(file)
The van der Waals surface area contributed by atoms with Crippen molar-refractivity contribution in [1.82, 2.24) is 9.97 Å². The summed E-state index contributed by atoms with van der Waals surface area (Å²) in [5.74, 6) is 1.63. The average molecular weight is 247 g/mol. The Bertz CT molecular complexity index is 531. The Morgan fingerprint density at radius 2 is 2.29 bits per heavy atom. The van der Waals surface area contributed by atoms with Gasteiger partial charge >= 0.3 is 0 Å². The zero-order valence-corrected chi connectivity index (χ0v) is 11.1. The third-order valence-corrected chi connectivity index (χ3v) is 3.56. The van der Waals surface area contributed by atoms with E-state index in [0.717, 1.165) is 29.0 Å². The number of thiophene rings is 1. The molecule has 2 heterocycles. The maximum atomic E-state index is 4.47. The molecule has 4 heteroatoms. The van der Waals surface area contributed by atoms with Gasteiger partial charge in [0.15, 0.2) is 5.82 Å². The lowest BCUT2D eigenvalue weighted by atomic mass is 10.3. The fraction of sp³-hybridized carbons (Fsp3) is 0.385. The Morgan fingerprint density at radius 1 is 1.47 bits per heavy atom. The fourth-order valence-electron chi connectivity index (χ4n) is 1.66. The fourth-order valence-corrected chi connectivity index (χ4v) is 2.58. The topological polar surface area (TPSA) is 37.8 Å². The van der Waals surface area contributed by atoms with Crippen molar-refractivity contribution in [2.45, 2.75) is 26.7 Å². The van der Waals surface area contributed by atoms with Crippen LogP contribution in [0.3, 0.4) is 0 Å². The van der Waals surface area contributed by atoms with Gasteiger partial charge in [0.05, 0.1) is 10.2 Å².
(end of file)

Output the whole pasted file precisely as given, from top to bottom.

The van der Waals surface area contributed by atoms with Crippen molar-refractivity contribution in [1.82, 2.24) is 9.97 Å². The summed E-state index contributed by atoms with van der Waals surface area (Å²) in [5.74, 6) is 1.63. The average molecular weight is 247 g/mol. The Bertz CT molecular complexity index is 531. The Morgan fingerprint density at radius 2 is 2.29 bits per heavy atom. The van der Waals surface area contributed by atoms with Gasteiger partial charge >= 0.3 is 0 Å². The zero-order valence-corrected chi connectivity index (χ0v) is 11.1. The third-order valence-corrected chi connectivity index (χ3v) is 3.56. The van der Waals surface area contributed by atoms with E-state index in [0.717, 1.165) is 29.0 Å². The number of thiophene rings is 1. The molecule has 2 heterocycles. The maximum atomic E-state index is 4.47. The molecule has 4 heteroatoms. The van der Waals surface area contributed by atoms with Gasteiger partial charge in [0.15, 0.2) is 5.82 Å². The lowest BCUT2D eigenvalue weighted by atomic mass is 10.3. The fraction of sp³-hybridized carbons (Fsp3) is 0.385. The Morgan fingerprint density at radius 1 is 1.47 bits per heavy atom. The fourth-order valence-electron chi connectivity index (χ4n) is 1.66. The fourth-order valence-corrected chi connectivity index (χ4v) is 2.58. The topological polar surface area (TPSA) is 37.8 Å². The van der Waals surface area contributed by atoms with Crippen molar-refractivity contribution in [2.45, 2.75) is 26.7 Å². The van der Waals surface area contributed by atoms with Crippen LogP contribution in [0.3, 0.4) is 0 Å². The van der Waals surface area contributed by atoms with Gasteiger partial charge in [0.05, 0.1) is 10.2 Å².